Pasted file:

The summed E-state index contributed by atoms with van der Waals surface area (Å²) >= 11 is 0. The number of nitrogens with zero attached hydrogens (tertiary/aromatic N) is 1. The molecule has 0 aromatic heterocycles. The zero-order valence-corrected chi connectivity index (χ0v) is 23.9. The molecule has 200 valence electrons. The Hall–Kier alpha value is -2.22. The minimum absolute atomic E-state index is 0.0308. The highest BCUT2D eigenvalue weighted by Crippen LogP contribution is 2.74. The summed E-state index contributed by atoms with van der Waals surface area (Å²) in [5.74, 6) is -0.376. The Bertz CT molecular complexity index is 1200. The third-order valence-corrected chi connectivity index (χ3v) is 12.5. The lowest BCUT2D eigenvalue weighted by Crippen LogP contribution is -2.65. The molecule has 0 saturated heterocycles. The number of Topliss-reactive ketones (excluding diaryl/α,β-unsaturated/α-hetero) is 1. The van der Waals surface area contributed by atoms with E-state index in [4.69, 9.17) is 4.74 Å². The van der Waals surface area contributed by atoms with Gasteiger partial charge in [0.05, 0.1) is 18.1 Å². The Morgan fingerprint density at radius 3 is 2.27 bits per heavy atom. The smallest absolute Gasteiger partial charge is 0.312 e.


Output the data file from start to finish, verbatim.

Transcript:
The summed E-state index contributed by atoms with van der Waals surface area (Å²) >= 11 is 0. The number of nitrogens with zero attached hydrogens (tertiary/aromatic N) is 1. The molecule has 0 aromatic heterocycles. The zero-order valence-corrected chi connectivity index (χ0v) is 23.9. The molecule has 200 valence electrons. The Hall–Kier alpha value is -2.22. The minimum absolute atomic E-state index is 0.0308. The highest BCUT2D eigenvalue weighted by Crippen LogP contribution is 2.74. The summed E-state index contributed by atoms with van der Waals surface area (Å²) in [5.74, 6) is -0.376. The Bertz CT molecular complexity index is 1200. The third-order valence-corrected chi connectivity index (χ3v) is 12.5. The lowest BCUT2D eigenvalue weighted by Crippen LogP contribution is -2.65. The molecule has 0 saturated heterocycles. The number of Topliss-reactive ketones (excluding diaryl/α,β-unsaturated/α-hetero) is 1. The van der Waals surface area contributed by atoms with E-state index in [4.69, 9.17) is 4.74 Å². The van der Waals surface area contributed by atoms with Gasteiger partial charge in [0.05, 0.1) is 18.1 Å². The Morgan fingerprint density at radius 3 is 2.27 bits per heavy atom. The smallest absolute Gasteiger partial charge is 0.312 e.